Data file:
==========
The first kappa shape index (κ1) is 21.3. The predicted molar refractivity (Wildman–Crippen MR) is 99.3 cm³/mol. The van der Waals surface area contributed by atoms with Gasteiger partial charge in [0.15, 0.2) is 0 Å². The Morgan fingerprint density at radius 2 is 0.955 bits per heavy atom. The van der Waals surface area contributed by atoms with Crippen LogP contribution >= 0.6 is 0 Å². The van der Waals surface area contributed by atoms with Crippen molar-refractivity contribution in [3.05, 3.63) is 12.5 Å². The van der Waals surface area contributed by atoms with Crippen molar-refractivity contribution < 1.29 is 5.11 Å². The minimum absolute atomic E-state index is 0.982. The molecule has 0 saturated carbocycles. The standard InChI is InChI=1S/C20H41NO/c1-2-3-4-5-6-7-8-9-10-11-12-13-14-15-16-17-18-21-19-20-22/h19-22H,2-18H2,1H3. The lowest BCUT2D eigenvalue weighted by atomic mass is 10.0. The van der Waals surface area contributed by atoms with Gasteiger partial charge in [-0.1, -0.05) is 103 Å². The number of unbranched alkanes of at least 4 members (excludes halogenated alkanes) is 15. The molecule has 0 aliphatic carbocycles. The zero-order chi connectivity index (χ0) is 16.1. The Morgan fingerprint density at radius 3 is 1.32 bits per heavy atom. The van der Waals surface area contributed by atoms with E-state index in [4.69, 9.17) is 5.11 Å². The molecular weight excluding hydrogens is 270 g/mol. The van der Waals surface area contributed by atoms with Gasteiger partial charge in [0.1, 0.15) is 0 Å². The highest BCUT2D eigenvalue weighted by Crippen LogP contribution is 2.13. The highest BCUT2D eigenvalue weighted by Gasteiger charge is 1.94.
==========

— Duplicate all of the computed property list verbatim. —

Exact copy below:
The first kappa shape index (κ1) is 21.3. The predicted molar refractivity (Wildman–Crippen MR) is 99.3 cm³/mol. The van der Waals surface area contributed by atoms with Gasteiger partial charge in [0.15, 0.2) is 0 Å². The Morgan fingerprint density at radius 2 is 0.955 bits per heavy atom. The van der Waals surface area contributed by atoms with Crippen LogP contribution >= 0.6 is 0 Å². The van der Waals surface area contributed by atoms with Crippen molar-refractivity contribution in [3.05, 3.63) is 12.5 Å². The van der Waals surface area contributed by atoms with Crippen molar-refractivity contribution < 1.29 is 5.11 Å². The minimum absolute atomic E-state index is 0.982. The molecule has 0 saturated carbocycles. The standard InChI is InChI=1S/C20H41NO/c1-2-3-4-5-6-7-8-9-10-11-12-13-14-15-16-17-18-21-19-20-22/h19-22H,2-18H2,1H3. The lowest BCUT2D eigenvalue weighted by atomic mass is 10.0. The van der Waals surface area contributed by atoms with Gasteiger partial charge in [-0.1, -0.05) is 103 Å². The number of unbranched alkanes of at least 4 members (excludes halogenated alkanes) is 15. The molecule has 0 aliphatic carbocycles. The zero-order chi connectivity index (χ0) is 16.1. The Morgan fingerprint density at radius 3 is 1.32 bits per heavy atom. The van der Waals surface area contributed by atoms with E-state index in [4.69, 9.17) is 5.11 Å². The molecular weight excluding hydrogens is 270 g/mol. The van der Waals surface area contributed by atoms with Gasteiger partial charge in [0.1, 0.15) is 0 Å². The highest BCUT2D eigenvalue weighted by Crippen LogP contribution is 2.13. The highest BCUT2D eigenvalue weighted by Gasteiger charge is 1.94.